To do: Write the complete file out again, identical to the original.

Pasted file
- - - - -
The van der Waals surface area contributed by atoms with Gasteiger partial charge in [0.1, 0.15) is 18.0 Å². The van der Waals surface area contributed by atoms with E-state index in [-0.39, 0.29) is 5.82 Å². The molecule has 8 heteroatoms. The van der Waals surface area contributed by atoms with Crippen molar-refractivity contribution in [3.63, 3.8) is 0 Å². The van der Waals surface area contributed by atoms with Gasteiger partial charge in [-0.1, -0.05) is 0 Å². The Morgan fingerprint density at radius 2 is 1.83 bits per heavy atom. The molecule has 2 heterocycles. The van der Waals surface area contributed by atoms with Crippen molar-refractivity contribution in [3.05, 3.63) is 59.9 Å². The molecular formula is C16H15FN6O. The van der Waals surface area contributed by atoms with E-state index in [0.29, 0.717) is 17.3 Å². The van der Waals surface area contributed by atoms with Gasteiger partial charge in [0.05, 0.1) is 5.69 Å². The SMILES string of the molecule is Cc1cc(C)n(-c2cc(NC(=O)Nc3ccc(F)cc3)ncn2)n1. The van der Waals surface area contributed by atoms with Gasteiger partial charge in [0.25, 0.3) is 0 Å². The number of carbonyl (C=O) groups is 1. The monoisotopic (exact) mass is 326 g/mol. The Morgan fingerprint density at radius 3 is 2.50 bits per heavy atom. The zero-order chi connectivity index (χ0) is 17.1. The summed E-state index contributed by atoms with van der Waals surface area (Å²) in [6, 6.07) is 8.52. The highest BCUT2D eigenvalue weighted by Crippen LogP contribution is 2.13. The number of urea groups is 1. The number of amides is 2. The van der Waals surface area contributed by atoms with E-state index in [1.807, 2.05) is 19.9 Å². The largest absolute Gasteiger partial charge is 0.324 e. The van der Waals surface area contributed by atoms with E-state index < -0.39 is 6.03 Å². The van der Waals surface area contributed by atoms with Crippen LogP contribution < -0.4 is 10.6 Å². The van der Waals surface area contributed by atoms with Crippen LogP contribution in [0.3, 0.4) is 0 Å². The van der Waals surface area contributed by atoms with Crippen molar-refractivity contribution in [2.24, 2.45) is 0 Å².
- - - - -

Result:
The van der Waals surface area contributed by atoms with Gasteiger partial charge in [0.1, 0.15) is 18.0 Å². The van der Waals surface area contributed by atoms with E-state index in [-0.39, 0.29) is 5.82 Å². The molecule has 8 heteroatoms. The van der Waals surface area contributed by atoms with Crippen molar-refractivity contribution in [3.63, 3.8) is 0 Å². The van der Waals surface area contributed by atoms with Gasteiger partial charge in [-0.1, -0.05) is 0 Å². The Morgan fingerprint density at radius 2 is 1.83 bits per heavy atom. The molecule has 2 heterocycles. The van der Waals surface area contributed by atoms with Crippen molar-refractivity contribution in [3.05, 3.63) is 59.9 Å². The molecular formula is C16H15FN6O. The van der Waals surface area contributed by atoms with E-state index in [0.29, 0.717) is 17.3 Å². The van der Waals surface area contributed by atoms with Gasteiger partial charge in [0.05, 0.1) is 5.69 Å². The SMILES string of the molecule is Cc1cc(C)n(-c2cc(NC(=O)Nc3ccc(F)cc3)ncn2)n1. The van der Waals surface area contributed by atoms with Gasteiger partial charge in [0.25, 0.3) is 0 Å². The number of carbonyl (C=O) groups is 1. The monoisotopic (exact) mass is 326 g/mol. The Morgan fingerprint density at radius 3 is 2.50 bits per heavy atom. The zero-order chi connectivity index (χ0) is 17.1. The summed E-state index contributed by atoms with van der Waals surface area (Å²) in [6, 6.07) is 8.52. The highest BCUT2D eigenvalue weighted by Crippen LogP contribution is 2.13. The number of urea groups is 1. The number of amides is 2. The van der Waals surface area contributed by atoms with E-state index in [1.807, 2.05) is 19.9 Å². The largest absolute Gasteiger partial charge is 0.324 e. The van der Waals surface area contributed by atoms with E-state index < -0.39 is 6.03 Å². The van der Waals surface area contributed by atoms with Crippen LogP contribution < -0.4 is 10.6 Å². The van der Waals surface area contributed by atoms with Crippen LogP contribution in [0.3, 0.4) is 0 Å². The van der Waals surface area contributed by atoms with Crippen molar-refractivity contribution in [2.24, 2.45) is 0 Å².